Wild Fact #145 – Stranded on an Island (or three) – Palawan Bearded Pig

Palawan Pig

Photo by P. A. Regoniel

Did You Know?

  • It wasn’t until recently that the Palawan Bearded Pig was upgraded from a sub-species to a whole new species of pig
  • The males tend to have small, marked warts on their face, which is believed to help during head to head battles with other pigs
  • Unlike other bearded pigs, the Palawan Bearded Pig tends to live a much more sedentary life
  • As you may have guessed (if you are a Geography buff) this pig can only be found on three Philippine islands – Balabac, Calamian and of course Palawan.

So what is a Palawan Bearded Pig?

Well, they are a pig! Oh, you were looking for a little bit more than that. Okay, they sort of look like regular ol’ pigs but have a much longer snout, a couple of very large canine teeth and of course a white beard, which is created by their long whiskers on their snout. This pig is endemic to the Philippines and at one time use to be very abundant…until the human settlers tried to implement agriculture in their home range. You see, the Palawan Bearded Pig tends to dig up crops while looking for food and for some reason, farmers were not a big fan of this. As a result, the settlers took matters into their own hands by decimating the population. With any luck the two will learn how to get a long so this bearded pig can continue to roam freely.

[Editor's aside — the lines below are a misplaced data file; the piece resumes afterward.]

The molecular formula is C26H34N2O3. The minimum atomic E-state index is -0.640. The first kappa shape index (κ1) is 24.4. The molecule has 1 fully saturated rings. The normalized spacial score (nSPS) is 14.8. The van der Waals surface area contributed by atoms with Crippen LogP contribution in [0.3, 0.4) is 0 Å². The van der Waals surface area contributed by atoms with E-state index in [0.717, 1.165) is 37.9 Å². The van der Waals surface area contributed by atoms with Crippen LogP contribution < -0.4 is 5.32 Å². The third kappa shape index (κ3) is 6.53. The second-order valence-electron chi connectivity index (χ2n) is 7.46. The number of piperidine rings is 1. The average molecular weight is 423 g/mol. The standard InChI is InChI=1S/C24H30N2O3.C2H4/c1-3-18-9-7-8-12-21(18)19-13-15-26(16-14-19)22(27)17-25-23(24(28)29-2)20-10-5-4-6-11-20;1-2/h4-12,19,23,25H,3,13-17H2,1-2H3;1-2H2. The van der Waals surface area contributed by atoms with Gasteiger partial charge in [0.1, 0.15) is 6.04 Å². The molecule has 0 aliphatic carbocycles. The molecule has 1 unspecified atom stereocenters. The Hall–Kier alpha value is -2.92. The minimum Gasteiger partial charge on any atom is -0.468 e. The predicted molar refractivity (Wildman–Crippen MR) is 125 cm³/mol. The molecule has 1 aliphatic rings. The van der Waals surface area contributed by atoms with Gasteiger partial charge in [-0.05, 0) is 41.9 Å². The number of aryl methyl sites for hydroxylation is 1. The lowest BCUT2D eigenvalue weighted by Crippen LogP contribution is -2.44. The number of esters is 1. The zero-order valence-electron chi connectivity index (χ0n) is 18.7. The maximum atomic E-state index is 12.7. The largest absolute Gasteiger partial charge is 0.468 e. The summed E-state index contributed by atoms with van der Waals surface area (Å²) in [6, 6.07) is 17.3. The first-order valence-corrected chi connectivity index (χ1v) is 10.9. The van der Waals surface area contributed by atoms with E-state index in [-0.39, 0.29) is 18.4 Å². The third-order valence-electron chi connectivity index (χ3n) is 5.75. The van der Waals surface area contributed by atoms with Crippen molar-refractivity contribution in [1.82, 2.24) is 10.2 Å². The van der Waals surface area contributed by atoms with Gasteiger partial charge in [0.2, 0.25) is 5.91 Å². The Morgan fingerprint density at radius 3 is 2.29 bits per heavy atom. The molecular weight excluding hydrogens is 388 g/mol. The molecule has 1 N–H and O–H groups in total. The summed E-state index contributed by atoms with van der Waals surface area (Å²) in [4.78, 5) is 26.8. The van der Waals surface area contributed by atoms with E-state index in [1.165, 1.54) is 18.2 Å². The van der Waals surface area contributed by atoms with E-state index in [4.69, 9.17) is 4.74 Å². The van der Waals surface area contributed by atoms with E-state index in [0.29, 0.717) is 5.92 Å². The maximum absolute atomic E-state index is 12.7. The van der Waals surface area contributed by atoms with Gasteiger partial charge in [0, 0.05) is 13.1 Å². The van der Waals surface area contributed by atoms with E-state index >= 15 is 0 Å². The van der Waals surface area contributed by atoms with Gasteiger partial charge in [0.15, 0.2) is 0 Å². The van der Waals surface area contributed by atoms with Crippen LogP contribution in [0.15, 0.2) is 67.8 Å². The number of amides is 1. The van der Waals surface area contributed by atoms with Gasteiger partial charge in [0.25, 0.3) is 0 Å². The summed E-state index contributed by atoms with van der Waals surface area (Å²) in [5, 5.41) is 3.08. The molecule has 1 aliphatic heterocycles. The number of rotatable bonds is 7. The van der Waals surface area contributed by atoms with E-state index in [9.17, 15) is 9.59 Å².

Palawan Bearded Pig

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Life is More Fun with Friends

While the male Palawan Bearded Pig tend to be solitary animals, the females usually form larger matriarchal groups (and occasionally they will form very large herds). This group will help each other out with tasks such as foraging, territorial defence and other pig chores. Although, once the flowering plants begin producing fruit, the pigs attention turns to mating. As a side note, it is believed the Palawan Bearded Pig actually gets its mating cues from the visual shift in colours (flowers to fruit). Once mating season is over, the female will use a nest built out of grasses to give birth to 3 to 10 cute, little piglets. They will use the nest for about a week and a half before starting the entire cycle of foraging, defending and mating all over again.

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